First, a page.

Sunday, April 16, 2023

How to Assess the Personality of the Stock Market

Unsuccessful traders look for markets to trade in a style that fits *their* personality.  They look for momentum or trend or reversals of "overbought" or "oversold" moves.  By imposing their biases on markets, they become inflexible and unable to adapt when the market's personality changes.  

Lately, we've seen the stock market's personality shift literally from day to day, as range-bound action has alternated with strong directional moves.  Traders who expect the market to follow themes related to macro and fundamental developments (shifts in inflation, interest rates, economic data, earnings, etc.) have found this rapid shifting of market action to be challenging.  Many traders look for consistency from day to day--thematic continuity--when the market is behaving more like a market of stocks than a unified stock market.  Consider:  over 70% of consumer discretionary stocks (XLY) and energy shares (XLE) closed over their respective five-day moving averages on Friday, but that was true for only a bit over 30% of consumer staples stocks (XLP) and only 20% of real-estate shares (XLRE).

The opposite of a trending stock market is not a choppy market.  The opposite of a trending market is a rotational market.  Many times, the market will indeed follow themes, but the themes play themselves out in relative terms.  Perhaps growth stocks are outperforming defensive sectors; perhaps small caps are outperforming large cap stocks.  The patterns of what is strong and what is weak define the themes for a given market session.  

Part of the challenge of short-term trading is that we cannot blindly assume that yesterday's patterns of strength and weakness will play themselves out today.  Rather, we have to first sit back and observe the various components of the market and how they're behaving to identify today's market personality.  This is key to trading psychology:  an active trader (as opposed to an investor) does not attempt to predict market action based on top-down criteria.  The active trader waits to see the bottom-up activity that reveals the patterns of trading here and now.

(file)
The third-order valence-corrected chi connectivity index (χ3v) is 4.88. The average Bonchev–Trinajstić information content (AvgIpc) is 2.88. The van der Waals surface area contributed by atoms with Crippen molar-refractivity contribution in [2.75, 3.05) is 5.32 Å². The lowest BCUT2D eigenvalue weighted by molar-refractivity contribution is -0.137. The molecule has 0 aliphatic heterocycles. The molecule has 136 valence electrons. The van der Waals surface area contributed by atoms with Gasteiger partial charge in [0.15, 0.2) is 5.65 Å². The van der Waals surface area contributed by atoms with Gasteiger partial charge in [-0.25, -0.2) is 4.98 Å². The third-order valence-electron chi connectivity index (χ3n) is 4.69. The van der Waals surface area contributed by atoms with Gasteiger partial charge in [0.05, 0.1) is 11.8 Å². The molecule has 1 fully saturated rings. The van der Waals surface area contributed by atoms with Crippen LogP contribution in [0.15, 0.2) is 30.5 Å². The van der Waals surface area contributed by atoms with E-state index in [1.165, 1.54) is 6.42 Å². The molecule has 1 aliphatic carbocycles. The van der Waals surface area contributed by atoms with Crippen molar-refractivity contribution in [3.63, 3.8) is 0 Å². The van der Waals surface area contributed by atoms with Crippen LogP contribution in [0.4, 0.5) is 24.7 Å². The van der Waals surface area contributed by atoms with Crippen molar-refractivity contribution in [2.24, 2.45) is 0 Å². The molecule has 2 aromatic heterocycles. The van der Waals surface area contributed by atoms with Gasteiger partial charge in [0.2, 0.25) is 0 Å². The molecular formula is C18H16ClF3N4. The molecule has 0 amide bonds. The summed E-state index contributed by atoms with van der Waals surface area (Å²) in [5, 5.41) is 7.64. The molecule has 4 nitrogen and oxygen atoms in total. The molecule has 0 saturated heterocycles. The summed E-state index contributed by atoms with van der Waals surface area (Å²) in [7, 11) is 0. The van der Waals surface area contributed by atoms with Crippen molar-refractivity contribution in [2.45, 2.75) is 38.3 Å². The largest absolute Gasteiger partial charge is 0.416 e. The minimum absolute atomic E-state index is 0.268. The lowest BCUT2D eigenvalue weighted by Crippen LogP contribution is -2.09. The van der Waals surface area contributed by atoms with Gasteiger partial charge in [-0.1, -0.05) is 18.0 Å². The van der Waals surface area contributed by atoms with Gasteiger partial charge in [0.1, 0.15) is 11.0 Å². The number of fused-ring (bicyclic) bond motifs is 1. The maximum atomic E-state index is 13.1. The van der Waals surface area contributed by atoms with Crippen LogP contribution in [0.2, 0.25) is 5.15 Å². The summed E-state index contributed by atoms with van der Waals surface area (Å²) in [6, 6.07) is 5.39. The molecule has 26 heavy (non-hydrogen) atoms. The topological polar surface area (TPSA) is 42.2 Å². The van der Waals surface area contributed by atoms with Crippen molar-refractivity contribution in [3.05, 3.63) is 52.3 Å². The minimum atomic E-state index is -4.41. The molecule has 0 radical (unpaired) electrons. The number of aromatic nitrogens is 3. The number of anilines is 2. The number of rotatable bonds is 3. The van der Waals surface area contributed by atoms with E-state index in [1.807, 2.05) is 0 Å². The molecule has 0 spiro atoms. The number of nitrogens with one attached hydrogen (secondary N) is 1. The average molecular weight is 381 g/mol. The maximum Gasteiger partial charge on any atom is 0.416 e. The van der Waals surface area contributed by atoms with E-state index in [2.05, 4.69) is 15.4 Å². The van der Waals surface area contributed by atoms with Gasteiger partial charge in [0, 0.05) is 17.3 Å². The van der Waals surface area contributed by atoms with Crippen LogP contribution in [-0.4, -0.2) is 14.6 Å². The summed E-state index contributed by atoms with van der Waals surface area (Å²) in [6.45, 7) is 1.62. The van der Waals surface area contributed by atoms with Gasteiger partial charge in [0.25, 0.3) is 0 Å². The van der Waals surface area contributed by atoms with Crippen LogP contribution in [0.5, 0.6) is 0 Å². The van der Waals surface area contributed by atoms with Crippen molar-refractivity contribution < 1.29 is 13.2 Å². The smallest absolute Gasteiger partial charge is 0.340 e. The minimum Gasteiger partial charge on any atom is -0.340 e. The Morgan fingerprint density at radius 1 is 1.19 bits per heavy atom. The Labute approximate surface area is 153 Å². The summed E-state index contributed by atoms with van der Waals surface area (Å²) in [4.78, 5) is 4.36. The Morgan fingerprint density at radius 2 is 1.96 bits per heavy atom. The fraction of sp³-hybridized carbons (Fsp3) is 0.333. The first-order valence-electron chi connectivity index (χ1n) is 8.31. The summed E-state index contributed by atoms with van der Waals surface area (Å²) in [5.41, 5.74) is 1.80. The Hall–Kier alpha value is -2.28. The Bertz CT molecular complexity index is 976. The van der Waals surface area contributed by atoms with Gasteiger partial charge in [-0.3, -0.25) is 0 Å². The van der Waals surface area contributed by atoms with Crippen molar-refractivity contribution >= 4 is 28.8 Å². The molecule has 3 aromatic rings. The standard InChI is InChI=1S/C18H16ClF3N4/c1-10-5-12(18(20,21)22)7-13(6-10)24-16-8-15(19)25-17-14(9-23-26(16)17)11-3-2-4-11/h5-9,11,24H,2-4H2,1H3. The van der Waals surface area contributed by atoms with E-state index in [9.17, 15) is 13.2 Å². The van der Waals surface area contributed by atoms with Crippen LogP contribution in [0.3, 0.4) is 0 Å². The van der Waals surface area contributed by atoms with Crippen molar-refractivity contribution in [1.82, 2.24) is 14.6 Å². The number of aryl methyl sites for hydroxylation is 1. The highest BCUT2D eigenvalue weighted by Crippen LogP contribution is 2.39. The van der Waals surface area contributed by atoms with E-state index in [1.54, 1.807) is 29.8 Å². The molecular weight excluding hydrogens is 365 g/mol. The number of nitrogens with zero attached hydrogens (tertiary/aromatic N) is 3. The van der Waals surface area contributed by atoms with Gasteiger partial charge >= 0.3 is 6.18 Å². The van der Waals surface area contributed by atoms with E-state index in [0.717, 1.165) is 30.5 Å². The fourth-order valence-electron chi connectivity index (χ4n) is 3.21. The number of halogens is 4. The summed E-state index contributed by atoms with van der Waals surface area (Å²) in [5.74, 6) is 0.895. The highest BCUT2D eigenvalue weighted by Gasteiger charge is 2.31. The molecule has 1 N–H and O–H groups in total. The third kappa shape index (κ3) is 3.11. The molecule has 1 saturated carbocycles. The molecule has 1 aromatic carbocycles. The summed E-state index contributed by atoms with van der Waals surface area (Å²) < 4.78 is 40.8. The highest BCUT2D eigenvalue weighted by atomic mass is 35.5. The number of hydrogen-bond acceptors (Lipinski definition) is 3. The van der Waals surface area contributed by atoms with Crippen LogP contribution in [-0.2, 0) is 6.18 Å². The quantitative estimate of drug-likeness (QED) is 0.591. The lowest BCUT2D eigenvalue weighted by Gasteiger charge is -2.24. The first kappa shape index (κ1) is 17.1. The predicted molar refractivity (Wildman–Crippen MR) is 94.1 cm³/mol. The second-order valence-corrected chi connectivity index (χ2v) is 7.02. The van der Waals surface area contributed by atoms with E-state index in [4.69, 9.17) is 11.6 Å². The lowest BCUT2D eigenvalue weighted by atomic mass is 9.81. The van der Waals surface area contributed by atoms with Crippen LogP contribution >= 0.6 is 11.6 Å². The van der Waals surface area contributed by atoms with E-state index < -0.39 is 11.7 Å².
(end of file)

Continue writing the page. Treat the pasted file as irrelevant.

Several tools are helpful in assessing the market's personality from day to day:

1)  Volume (and especially relative volume) - How does the volume at a give time of day today compare to yesterday's volume at that time of day and the usual volume at that time of day?  If volume expands meaningfully, we want to see how stocks are behaving with the new market participation.  This will tell us who is participating and whether that participation is showing up in trending behavior or in the relative strength of one market segment vs. another.  Conversely, when volume dries up, we want to see how different parts of the market are impacted by the lack of participation.  What moves directionally in a quiet market tells us an important story.

2)  NYSE TICK - How many stocks are trading on upticks vs. downticks as we move forward in the session and--most crucially--how is the upticking or downticking impacting the price of various segments of the market?  We recently had a range-bound day in the morning that displayed strong selling pressure with negative TICK numbers.  Many parts of the market failed to make new lows on this selling.  The absorption of the selling pressure alerted the savvy trader that sellers would be trapped and, sure enough, their covering helped create a trending move during the day.  Very often, new extremes in the TICK numbers alert us to strong buying or selling interest--and how that interest moves the market (and different parts of the market) tells an important story.

3)  Short-term overbought/oversold readings - I use the adaptive moving average system from John Ehlers, which shows how shorter-term moving averages cross below and above longer-term ones.  The adaptive part is that the readings for short-term and longer-term change depending upon the cyclical character of the market.  As Ehlers has pointed out, this helps remove whipsaws from the indicator.  Basically I want to see short-term oversold levels occurring at successively higher price lows or short-term overbought levels occurring at successively lower price highs.  When sector ETFs show different patterns of overbought and oversold, that highlights a rotational market.  In a strongly trending market, the cyclical quality of the price action will break down and we will get prolonged overbought or oversold readings across multiple market sectors.

An important edge comes from being quicker than other participants to see how the market's character is playing itself out--and how it might be changing over time.  Many traders underperform because they fail to see relative themes playing out in real time.  If your trading is habitually bullish or bearish, you know that you're not doing a good job of assessing and following the personality of the market.

Further Reading:

Adapting to Changing Markets